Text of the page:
Former New Jersey governor Chris Christie continued to play the role of Trump antagonist — daring the former president to join future debates by staring into the camera, addressing him as if he were a television viewer, and claiming that he should be known as “Donald Duck” for not engaging with those seeking to bring him down.

No single debate will elevate one of Trump’s rivals above all others. The second debate, as with the first, was a reminder of the distance they have to go to turn the nominating contest from a runaway into a race. But Wednesday’s session provided more clues to the state of the race, especially in how the candidates assess their own standing compared with others.

Trump remains dominant nationally and in the states with early contests, despite or perhaps because of his legal problems, and the rest of the candidates continue their chase.

Attention after the first debate put spotlights on DeSantis, Ramaswamy and Haley, all for different reasons. The little-known Ramaswamy made himself the focus of attention — and the target of attacks from others — as he attempted to dominate the debate. Instant reactions were positive. In an overnight poll by The Washington Post, FiveThirtyEight and Ipsos, he was one of the winners.

But Ramaswamy has made no real progress with voters, and it looks as if the impression he made did as much damage as help. He is in single digits in poll averages nationally and single digits in the most recent CBS-YouGov polls in Iowa and New Hampshire. A Public Opinion Strategies survey of Iowa Republicans for the group Citizen Awareness Project also noted that his negatives have risen since the debate.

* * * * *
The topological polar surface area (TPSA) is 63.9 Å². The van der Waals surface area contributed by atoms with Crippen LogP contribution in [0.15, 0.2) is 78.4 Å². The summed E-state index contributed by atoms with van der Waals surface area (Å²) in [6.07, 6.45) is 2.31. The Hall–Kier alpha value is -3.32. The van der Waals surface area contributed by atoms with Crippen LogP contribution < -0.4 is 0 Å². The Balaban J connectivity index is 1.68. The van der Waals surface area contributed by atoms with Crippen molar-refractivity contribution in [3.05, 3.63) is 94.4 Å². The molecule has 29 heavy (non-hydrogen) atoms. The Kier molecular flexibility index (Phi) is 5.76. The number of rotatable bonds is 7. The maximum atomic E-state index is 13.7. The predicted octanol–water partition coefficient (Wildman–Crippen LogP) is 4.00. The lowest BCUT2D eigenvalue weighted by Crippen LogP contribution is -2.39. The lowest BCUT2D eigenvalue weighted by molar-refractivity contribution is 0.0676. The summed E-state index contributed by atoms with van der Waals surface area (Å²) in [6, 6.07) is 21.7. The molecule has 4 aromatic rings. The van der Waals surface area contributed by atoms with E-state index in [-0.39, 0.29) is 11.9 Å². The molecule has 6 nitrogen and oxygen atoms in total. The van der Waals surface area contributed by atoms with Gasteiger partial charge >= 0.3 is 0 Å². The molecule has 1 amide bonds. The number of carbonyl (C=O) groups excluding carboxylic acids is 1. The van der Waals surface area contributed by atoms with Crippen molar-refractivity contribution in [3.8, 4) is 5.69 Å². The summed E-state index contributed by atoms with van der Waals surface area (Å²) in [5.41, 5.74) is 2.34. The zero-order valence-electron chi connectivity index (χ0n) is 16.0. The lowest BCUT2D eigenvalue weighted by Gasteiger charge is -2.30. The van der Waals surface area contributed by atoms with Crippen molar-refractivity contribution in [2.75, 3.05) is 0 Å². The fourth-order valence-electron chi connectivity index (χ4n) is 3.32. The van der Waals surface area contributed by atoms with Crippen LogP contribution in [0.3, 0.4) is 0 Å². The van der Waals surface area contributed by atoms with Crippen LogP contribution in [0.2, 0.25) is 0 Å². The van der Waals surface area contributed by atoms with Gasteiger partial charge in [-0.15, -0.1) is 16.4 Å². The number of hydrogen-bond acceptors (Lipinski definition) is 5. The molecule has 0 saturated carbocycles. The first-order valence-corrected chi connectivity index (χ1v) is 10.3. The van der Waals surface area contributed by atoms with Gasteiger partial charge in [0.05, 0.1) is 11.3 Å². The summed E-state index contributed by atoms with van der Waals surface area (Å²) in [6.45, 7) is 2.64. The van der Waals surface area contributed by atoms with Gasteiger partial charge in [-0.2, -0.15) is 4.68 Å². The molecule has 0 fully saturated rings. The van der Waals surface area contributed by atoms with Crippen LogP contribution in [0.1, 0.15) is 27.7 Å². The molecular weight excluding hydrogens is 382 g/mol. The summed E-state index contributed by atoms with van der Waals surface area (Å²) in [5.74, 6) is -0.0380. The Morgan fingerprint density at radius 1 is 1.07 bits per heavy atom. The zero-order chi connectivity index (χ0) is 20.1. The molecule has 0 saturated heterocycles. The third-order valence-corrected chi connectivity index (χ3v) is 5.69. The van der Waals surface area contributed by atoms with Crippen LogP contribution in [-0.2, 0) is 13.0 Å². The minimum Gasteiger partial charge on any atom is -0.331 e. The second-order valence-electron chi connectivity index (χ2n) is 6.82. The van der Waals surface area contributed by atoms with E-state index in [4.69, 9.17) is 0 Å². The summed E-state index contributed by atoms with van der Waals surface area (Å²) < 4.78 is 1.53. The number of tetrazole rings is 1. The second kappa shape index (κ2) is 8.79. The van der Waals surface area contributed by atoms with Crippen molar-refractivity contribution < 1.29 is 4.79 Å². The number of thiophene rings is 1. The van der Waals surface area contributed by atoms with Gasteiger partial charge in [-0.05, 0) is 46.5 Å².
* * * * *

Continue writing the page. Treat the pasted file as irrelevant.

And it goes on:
Haley delivered among the most telling put-downs of Ramaswamy and distinguished herself in contrast to her male counterparts with a crisp presentation overall. She seemed best positioned after that debate to make a move. She has risen some, but not significantly. She remains in single digits nationally, based on The Washington Post’s average of polls. In Iowa, she is on the cusp of double digits, depending on the survey, but whether she has any real momentum is questionable.

DeSantis stayed out of the most acrimonious exchanges in the first debate, but he also went long stretches without saying much. He has drawn more negative coverage through the course of the campaign than any of the others on the stage on Wednesday, and his overall standing has dropped since the beginning of the year. Some post-debate commentary questioned whether he had done what he needed at a time when there were doubts about his candidacy.

Still, with Trump absent, he was judged the winner, according to The Post-FiveThirtyEight-Ipsos survey. In Iowa, according to the recent Public Opinion Strategies poll, DeSantis’s favorable ratings now are the equal of Trump’s. And while still far behind Trump there, he is in second place in both Iowa and New Hampshire, and in Iowa he is well ahead of the rest of the field.

Whoever is judged the winner of the second debate will enjoy accolades for a few days and might see a brief increase in standing. But if history is a guide, the lasting impact of a good performance can be fleeting. That’s a reason to be cautious about the effect of Wednesday’s debate.

As Republican strategist Karl Rove said on Fox News just before the debate started: “This is a process, not an event.” By that he meant the debate is only a step toward the moment when voters begin to cast their votes. A poor performance can hurt a candidate, but debates rarely do much to boost a candidate’s standing. Playing for second behind Trump’s lead is the goal for now.

This post appeared first on The Washington Post